The Drama is that he will get no better life because of the incapability to choose the opposite life, incapable to reveal one's true identity, incapable to pledge himself guilty. He was still complaining about his bad mother and the bad childhood he has because of her like seen in the last episode.

What else did you expect in the end? All change to lovable guys and girls? Happy Christmas together with Agent Harris and Teletubbies? Star Wars Episode 6 ending?

So I still can watch the series over and over again, because it is what it is, the best drama of all time. I know what it is about and I did not expect some good news. I still can laugh about ridiculous guys, I'm still disgusted by their behaviours as I was on my first view, I still can discover new things I didn't saw, I still can be entertained.

So I'm not in this club of sad feelings about the ending because logically and statistically there was no other way beside death.

It's only sad that it is over now.

Re: Anyone else?

#7
Well DaViE, i'll agree with you about the term "club of sad feelings" going on here. i am definitely not a member of that club, and it seems like this forum has been mostly dominated by that club lately. (Misery Loves Company). It surprises me. i thought more devoted fans would respond differently to the end. i thought i would find more responses to my posts that would share some similar feelings or analyses of it all. Perhaps i should have given more time to that 'other" forum! ....o well- it is what it is- and i love this place and all the posts i read, even if i don't share the same feelings of so many of the members of the club of sad feelings. :icon_neutral:

Re: Anyone else?

#8
It really is too bad you feel this way, chaseisgod. While I've come to appreciate the ending more and more over the last six weeks (my god, it's been that long already?), I can certainly understand the viewpoint of those who haven't. It's a really challenging ending to warm up to, especially in the wake of all our inevitably high expectations prior to Made in America.

I'm surprised too, though, at your now marred outlook on the rest of the series. No matter how the series ended, it could never negate the amazing ride Chase took us on to get to the conclusion. Even if the eighty-sixth episode was so terrible I decided I could never watch it again, it wouldn't stop me from enjoying the eighty-five that preceded it. But that's just me.

As for the repetitious nature of the show, yes, this became very frustrating for me as well. As those tantalizing moments of possible growth and development for the characters piled up without any actual progress being made, I became more and more disillusioned. The question, though, is this: The fact that we are teased over and over with the possibility of growth in Tony, only to watch the credits roll after the final episode with no such thing happening - does that diminish the impact of everything else that came before it? This question is posed to every viewers, but answers will widely vary.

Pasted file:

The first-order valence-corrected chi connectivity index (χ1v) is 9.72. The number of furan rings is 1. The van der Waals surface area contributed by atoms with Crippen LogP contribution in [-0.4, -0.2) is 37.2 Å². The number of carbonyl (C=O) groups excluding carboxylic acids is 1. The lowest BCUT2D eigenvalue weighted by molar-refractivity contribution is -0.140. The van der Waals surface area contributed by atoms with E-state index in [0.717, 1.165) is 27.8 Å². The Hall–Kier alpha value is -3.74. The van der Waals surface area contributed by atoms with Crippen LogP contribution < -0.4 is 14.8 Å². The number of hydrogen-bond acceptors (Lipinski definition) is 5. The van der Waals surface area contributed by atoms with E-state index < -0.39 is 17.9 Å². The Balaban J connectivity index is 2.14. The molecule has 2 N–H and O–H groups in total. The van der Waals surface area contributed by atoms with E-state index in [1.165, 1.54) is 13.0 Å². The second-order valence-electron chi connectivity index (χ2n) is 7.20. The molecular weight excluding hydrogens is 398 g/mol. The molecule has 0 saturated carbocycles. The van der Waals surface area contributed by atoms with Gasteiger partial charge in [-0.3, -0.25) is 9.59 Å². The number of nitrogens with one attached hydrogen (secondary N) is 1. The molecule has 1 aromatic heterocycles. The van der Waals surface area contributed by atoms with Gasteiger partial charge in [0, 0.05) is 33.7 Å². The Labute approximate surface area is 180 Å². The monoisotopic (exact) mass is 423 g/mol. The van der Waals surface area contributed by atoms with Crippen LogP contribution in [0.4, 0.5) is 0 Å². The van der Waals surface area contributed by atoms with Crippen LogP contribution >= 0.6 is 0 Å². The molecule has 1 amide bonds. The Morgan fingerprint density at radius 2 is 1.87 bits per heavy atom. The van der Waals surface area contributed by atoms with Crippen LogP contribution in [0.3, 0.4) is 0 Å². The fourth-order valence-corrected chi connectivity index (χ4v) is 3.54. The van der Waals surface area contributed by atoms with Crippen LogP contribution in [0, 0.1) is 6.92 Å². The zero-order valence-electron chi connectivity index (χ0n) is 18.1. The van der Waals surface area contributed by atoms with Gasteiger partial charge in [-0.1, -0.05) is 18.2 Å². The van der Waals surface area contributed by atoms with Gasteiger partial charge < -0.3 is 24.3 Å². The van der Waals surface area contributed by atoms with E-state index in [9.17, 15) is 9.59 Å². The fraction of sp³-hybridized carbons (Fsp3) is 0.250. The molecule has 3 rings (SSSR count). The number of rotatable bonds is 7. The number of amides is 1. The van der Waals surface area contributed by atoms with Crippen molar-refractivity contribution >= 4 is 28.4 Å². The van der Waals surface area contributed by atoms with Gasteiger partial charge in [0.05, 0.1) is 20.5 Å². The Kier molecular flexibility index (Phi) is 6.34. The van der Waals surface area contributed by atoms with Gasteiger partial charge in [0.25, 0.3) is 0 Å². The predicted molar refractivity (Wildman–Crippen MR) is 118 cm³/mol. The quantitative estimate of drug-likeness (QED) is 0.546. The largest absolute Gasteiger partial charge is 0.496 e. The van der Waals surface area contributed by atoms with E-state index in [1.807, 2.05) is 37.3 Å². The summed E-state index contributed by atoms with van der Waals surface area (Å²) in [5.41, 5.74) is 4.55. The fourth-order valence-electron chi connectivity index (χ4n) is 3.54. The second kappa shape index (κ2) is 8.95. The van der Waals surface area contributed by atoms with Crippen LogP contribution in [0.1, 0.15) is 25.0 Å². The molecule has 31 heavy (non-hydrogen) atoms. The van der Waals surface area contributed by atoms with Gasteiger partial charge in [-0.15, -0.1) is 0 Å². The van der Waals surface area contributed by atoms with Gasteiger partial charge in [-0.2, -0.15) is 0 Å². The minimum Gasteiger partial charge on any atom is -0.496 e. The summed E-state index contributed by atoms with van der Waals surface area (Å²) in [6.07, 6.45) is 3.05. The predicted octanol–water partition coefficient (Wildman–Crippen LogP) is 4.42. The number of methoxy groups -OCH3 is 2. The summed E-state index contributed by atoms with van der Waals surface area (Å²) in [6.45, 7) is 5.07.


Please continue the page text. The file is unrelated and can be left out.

It's also worth asking whether or not Tony's incapability to develop was a mistake on David Chase's part. Does this signify a flaw of his as an effective storyteller, or does it signify the deep flaws of his characters - that being his plan all along? By the end of the series, we could all see that Chase was making it clear that the characters in his world don't change. Tony's life was just one big series of empty and short-lived epiphanies. While we all awaited Tony's big breakthrough to close the series, we actually witnessed Melfi's breakthrough - That talk therapy wasn't really having any positive effect on Tony after six years, and it would unlikely have and positive effect on him in the future. It was all a big "jerk-off" after all. "It's all a big nothing", and etc. Cynic that David Chase is, he chose to end his series with this dismal outlook on full display. While his audience was generally more interested in ending the series on a more hopeful note for Tony, this just wasn't the creator's agenda. Is this the equivalent of "flipping us all the bird"? I'm not so sure about that.

And Splishak, I know what you mean, too. When you give so much attention to one show for so long, it's only natural that you'll grow apart from it a bit, eventually. I am not experiencing this with The Sopranos at the moment - in fact, I'm doing a whole-series review with some of our fellow Chase Loungers - but I've gone through this with other shows in the past. I simply watched so much of it in so little time, I felt like I couldn't watch it ever again. But give it a little time; perhaps in three months, six months, maybe even years from now, you'll be ready to watch the show again with a renewed interest.